Wednesday, March 29, 2017


Gommie and I spent three days tangling our hearts out!  Such a wonderful time.  Before we left for our formal Zentangle retreat at Copper Beech Institute in West Hartford, CT, we warmed up a little at home.  I taught her my Zendala tangle/string TWYST.  With some practice, she got it down.

TWYSTing with Gommie

I also flipped through Gommie's sketchbook, which had these wonderful tiles . . . . 

Which I proceeded to blantantly copy!  I don't know the names of the tangles (except Springkle, which is just an enlarged version of the one I usually do)--and I didn't even get the gist of the middle one.  But I like them and will keep practicing.

We headed to Copper Beech midday Friday.  It's the place I attended my first Zentangle class two years ago.  We had a wonderful time--delicious meals (albeit Lenten, so lots of fish, which I don't generally eat), rejuvenating yoga and meditations, a lovely walk to the snow-covered labyrinth, and, of course, the Zentangle sessions.  I especially liked the yoga and meditations, from my first gentle yoga session to the even gentler Restorative yoga session (where you support your poses with cushions and just breathe into them), followed by a lovely tea in the art gallery (with a delicious "Om" blend of cardamom, rose, etc from Culteavo.)  And of course the labyrinth!  Even partially snow-covered, I like the meditative space.  Perhaps especially snow-covered.  No owls this time, though.

There were about 26 of us in the Zentangle retreat.  For the first night, they split the beginners from the more experienced tanglers, with our experienced group doing a black-and-white project working with negative space.  I liked the results.

On Saturday, we did two more projects, both tangential to pen-and-paper tangling.  With Janet, we explored the use of polymer clay to created tangled beads, basing our designs on such tangles as Printemps and Tipple.  We made canes of our designs and Gommie had the great idea to do a class bead and to share our cane patterns around.  In the afternoon, we experienced Zenquility, or paper quilling.  We used basic flowers with coils and teardrops as the start of a Zendala or other tile.  I especially enjoyed this, seeing the possible applications in Zendalas.  Quilling is much like 3D tangling.

I really liked our session Saturday evening, which was a guided meditation with verbal cues for the tile.  The teacher described the tangles, trying not to name them (though, eventually, she did say flux and pokeleaf.)  It was very similar to something we did at the Zentangle retreat at Kripalu.  See the results in our class mosaic--similar yet so individual!  I can't wait to try this kind of meditation in one of my advanced classes.  Over the course of the weekend, we did a few breath mediations, including one called Four Corners or Box meditation--you draw a box slowly, with the verticals and horizontals representing the exhales and inhales.  We also did the Breath of Joy--three inhales and then an explosive "ha!"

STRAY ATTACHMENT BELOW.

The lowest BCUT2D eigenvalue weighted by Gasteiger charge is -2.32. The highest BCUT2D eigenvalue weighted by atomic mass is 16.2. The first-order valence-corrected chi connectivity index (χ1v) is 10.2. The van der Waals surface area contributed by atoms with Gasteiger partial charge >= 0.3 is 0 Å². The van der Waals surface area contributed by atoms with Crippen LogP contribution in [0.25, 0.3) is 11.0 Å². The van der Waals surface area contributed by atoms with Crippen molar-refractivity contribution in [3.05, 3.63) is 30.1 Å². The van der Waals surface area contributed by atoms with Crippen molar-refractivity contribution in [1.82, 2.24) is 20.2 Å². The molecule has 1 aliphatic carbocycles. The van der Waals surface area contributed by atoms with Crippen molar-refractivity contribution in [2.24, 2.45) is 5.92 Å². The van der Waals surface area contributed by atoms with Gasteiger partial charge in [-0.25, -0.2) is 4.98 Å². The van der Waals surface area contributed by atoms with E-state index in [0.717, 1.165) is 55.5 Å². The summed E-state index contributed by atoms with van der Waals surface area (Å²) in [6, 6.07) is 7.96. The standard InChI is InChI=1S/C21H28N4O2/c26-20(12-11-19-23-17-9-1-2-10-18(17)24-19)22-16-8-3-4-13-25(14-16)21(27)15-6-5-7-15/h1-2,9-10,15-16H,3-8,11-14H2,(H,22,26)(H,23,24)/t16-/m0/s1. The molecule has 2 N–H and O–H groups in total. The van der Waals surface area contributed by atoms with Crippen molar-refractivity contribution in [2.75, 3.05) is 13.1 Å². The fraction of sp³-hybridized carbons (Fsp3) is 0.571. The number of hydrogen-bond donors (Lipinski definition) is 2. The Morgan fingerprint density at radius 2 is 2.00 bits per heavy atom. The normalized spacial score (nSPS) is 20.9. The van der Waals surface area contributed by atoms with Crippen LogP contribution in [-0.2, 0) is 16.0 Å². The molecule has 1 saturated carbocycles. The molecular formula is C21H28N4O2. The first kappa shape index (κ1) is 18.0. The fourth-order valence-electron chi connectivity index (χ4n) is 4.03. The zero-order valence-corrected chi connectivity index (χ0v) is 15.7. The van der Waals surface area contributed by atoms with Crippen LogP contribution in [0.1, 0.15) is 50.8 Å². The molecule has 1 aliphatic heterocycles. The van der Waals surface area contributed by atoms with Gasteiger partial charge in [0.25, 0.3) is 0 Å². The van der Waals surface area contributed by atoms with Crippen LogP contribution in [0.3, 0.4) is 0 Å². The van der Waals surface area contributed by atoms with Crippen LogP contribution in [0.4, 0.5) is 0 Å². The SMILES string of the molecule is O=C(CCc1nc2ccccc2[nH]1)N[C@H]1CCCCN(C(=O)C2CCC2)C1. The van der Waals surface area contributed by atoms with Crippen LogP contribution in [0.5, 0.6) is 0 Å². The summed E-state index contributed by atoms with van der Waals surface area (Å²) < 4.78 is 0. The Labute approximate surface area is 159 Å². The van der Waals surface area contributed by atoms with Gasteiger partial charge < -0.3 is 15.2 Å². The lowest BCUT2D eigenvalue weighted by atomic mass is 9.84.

Our class mosaic from the meditation

Our last session, was a very complex terrarium, using some Zentangle patterns and sophisticated Renaissance shading in browns, blacks, and whites.  The result is a Zentangle-inspired art work (ZIA). I have to admit this was not my favorite--with the use of compass and eraser, all that representation and specific orientation, the focus on product over process, and not much repetition of most of the patterns save in the base with meer, nzeppel, and tipple.  We barely finished--you can see I didn't finish the shading or even decorate the mushroom.  Still, I learned some shading suggestions, like working from darks to lights, and picking one side for lights and the other for darks (the teacher arbitrarily does darks on the left and whites on the right.)  And I loved the woodless 6B pencil we got--it's nice and dark and smudges beautifully.

Altogether, it was another wonderful weekend and I look forward to the next year's.

When we got home, Gommie and I continued to tangle, playing with some 3Zs.  I drew a continuous string on six of them and we each went to work.  Here are mine and hers in progress.  See the nice shading on mine?  Yep, 6B!

Happy tangling, Gommie!

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